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All too often a client’s inability to be fully compensated for personal injuries boils down to a lack of insurance coverage. While you can’t control the actions of other drivers on the roadway, you can financially protect yourself from the damages they cause. You have the ability to decide for yourself the amount of coverage that is necessary to protect you and your family in the event of a catastrophic personal injury.

My son celebrated his 16th birthday with only one present on his wish list: a ride to the the secretary of state’s office to get his drivers license. He had been awaiting this teenage rite of passage for months and his excitement was only outweighed by my parental anxiety. Having represented hundreds of seriously injured accident victims over the last 23 years, I am well aware of the risks he will face every time he pulls out of the driveway. While I cannot prevent him from getting into an accident there is one thing I can do. See to it that he is properly insured in the event an accident should occur.

In Illinois, the law requires every driver to maintain liability insurance on their vehicle. This coverage is triggered when a driver ‘s negligence is the cause of an accident. It is designed to compensate someone injured by the driver with the payment of medical expenses, lost wages, pain and suffering and other damages. Unfortunately, not everyone takes this law seriously. According to a 2006 study released by the Insurance Research Council, 4 out of every 25 drivers on Illnois roadways do not have any liablity insurance. Take a trip to Wisconsin and 7 out of every 50 drivers will be uninsured. Cross the Mississippi river into Davenport or Dubuque and your odds of getting hit by someone without insurance go down. Only 3 out of every 25 drivers will be uninsured. Cross your fingers and pray that the driver who hits you has been responsible enough to buy a policy.

So what happens if you are injured by an uninsured driver? You can realistically forget about recovering any damages from that person. The Ilinois Department of Transportation estimated that in 2006, there were 13,272 uninsured motorists who did not pay for damages caused by their actions. While you can file suit against an uninsured driver, the likelihood of collecting any money is virtually nonexistent under most circumstances.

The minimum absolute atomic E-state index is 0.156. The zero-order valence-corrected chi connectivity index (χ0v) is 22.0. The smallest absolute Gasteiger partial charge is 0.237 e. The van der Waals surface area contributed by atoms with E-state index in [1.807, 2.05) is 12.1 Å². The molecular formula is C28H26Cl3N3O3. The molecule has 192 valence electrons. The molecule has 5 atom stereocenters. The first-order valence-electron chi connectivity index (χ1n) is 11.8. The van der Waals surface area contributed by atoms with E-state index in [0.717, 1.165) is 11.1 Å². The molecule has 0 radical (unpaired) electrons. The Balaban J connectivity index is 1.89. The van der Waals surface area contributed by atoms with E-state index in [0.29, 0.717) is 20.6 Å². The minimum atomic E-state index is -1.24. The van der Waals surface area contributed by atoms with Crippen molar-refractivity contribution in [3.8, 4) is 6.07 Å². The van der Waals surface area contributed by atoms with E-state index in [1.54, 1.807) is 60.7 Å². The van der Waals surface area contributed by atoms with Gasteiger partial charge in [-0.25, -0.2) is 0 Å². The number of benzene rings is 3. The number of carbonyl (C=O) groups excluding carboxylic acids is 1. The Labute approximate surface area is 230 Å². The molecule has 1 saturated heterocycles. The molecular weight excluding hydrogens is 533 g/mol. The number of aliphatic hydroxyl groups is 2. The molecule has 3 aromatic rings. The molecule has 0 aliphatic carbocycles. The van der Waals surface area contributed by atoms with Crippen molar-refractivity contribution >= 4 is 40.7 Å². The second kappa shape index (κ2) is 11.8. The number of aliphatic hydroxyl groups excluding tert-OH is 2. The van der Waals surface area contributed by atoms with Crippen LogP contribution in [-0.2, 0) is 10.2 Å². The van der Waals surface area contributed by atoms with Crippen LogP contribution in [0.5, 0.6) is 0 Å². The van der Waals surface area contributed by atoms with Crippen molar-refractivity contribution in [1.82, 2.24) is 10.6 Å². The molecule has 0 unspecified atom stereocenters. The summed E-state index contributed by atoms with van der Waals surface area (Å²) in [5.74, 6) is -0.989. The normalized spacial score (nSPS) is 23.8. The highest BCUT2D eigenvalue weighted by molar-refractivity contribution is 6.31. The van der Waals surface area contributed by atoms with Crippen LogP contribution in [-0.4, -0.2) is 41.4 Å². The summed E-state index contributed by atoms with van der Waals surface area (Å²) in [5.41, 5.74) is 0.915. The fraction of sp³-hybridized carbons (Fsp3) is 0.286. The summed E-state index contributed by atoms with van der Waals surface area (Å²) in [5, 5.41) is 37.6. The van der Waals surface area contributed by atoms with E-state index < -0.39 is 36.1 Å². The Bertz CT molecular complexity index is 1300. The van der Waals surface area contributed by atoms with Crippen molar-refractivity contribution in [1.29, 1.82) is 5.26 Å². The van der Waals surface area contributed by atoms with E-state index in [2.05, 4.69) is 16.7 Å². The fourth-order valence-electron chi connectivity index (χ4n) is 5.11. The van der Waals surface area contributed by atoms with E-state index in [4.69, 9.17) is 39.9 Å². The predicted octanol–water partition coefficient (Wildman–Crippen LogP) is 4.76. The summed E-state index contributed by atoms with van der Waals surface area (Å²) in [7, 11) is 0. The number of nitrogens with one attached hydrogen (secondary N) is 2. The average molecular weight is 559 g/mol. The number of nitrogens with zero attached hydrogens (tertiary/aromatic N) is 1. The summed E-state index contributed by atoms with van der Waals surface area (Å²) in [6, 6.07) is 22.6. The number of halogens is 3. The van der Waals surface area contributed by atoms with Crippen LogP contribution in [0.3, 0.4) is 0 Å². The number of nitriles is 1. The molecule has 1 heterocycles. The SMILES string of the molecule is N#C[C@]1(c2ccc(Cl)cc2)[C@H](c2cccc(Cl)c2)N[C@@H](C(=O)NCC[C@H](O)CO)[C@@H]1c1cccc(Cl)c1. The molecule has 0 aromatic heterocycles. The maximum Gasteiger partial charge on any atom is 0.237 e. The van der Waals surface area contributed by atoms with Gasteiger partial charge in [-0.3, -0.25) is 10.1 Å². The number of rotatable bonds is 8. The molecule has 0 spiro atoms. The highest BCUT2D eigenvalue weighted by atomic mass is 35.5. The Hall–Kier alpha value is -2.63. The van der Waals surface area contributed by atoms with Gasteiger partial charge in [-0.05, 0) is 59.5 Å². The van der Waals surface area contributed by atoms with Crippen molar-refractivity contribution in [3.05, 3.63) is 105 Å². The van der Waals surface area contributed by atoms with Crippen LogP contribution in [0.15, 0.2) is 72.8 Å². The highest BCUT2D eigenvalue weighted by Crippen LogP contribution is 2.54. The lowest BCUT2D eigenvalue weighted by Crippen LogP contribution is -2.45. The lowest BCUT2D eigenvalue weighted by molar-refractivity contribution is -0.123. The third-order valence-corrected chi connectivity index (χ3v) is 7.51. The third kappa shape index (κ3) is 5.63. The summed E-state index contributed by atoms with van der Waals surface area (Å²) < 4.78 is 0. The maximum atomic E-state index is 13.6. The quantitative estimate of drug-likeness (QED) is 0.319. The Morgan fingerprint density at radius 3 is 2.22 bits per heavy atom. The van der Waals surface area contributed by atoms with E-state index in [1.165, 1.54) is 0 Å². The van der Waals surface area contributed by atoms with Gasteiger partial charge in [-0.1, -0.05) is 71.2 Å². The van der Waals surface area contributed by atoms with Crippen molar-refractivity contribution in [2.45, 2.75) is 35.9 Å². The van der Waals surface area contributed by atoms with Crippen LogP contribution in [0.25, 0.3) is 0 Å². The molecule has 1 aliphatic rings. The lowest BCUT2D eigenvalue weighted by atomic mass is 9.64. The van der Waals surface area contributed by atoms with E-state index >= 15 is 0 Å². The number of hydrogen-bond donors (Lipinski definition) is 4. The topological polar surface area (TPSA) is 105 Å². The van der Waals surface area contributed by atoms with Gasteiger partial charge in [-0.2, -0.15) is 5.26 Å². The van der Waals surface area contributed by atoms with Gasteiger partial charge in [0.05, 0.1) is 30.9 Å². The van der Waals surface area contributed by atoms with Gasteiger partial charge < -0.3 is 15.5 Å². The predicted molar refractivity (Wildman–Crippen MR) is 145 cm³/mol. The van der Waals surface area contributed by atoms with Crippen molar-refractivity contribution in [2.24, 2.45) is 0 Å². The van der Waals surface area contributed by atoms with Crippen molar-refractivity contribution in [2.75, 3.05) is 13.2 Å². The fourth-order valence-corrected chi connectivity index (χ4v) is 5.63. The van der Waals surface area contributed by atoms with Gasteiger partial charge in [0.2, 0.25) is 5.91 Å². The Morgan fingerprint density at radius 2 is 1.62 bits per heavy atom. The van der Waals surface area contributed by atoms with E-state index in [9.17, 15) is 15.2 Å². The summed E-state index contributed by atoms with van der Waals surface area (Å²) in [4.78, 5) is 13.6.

Even if the at fault driver does have liability coverage, chances are it is not enough. Illinois law requires drivers to only maintain a minimum of $20,000.00 in liability coverage. The cost of basic medical care and household expenses have gone through the roof. Anyone who has been hospitalized or missed a month or more of work knows that $20,000.00 will not go very far.

Since you cannot rely on others to do what is right, you have to protect yourself. Pull out your automobile policy and look at what you have been paying those premiums for all these years. From my experience representing injury victims, often times people have no understanding of the coverages available to them under their policy. The medical coverage you see will pay for medical expenses incurred in an accident regardless of who was at fault. The uninsured motorist coverage will pay you for damages caused by an uninsured driver up to the limits indicated. The underinsured coverage will kick in if your damages exceed the amount of liabilty coverage maintained by the at fault driver. However, the underinsured limits stated in your policy will in most cases be reduced by the amount of coverage maintained by the other driver. Now ask yourself if you are comfortable putting your family behind the wheel with the dollar amount of coverage you have purchased.

Unfortunately, buying sufficient insurance coverage is not the end of the story. Should it be necessary to assert a claim for any of these coverages, chances are that your own carrier will now treat you like a claimant as opposed to the “valued customer” referenced in their premium invoices. The insurance policy is a contract containing numerous conditions and exclusions, all inserted to protect the insurance company, not the insured. If a carrier can deny a claim, it will. Consult an attorney immediately if your claim is denied or with any questions about how to obtain benefits from the policy you have purchased.

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